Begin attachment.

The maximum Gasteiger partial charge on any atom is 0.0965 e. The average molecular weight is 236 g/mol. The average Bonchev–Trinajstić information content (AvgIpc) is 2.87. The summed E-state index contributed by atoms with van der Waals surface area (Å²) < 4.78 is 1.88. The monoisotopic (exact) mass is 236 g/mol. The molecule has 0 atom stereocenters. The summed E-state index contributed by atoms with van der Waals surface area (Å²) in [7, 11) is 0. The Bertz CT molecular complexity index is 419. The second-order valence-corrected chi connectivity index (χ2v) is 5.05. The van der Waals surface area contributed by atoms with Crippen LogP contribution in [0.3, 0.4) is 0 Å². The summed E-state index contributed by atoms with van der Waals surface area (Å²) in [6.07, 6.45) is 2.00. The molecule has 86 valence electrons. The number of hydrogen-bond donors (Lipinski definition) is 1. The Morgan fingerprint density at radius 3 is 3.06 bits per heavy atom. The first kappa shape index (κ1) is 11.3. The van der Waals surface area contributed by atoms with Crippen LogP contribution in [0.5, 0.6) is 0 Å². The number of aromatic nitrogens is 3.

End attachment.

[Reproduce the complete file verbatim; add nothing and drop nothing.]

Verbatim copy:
The maximum Gasteiger partial charge on any atom is 0.0965 e. The average molecular weight is 236 g/mol. The average Bonchev–Trinajstić information content (AvgIpc) is 2.87. The summed E-state index contributed by atoms with van der Waals surface area (Å²) < 4.78 is 1.88. The monoisotopic (exact) mass is 236 g/mol. The molecule has 0 atom stereocenters. The summed E-state index contributed by atoms with van der Waals surface area (Å²) in [7, 11) is 0. The Bertz CT molecular complexity index is 419. The second-order valence-corrected chi connectivity index (χ2v) is 5.05. The van der Waals surface area contributed by atoms with Crippen LogP contribution in [0.3, 0.4) is 0 Å². The summed E-state index contributed by atoms with van der Waals surface area (Å²) in [6.07, 6.45) is 2.00. The molecule has 86 valence electrons. The number of hydrogen-bond donors (Lipinski definition) is 1. The Morgan fingerprint density at radius 3 is 3.06 bits per heavy atom. The first kappa shape index (κ1) is 11.3. The van der Waals surface area contributed by atoms with Crippen LogP contribution in [0.5, 0.6) is 0 Å². The number of aromatic nitrogens is 3.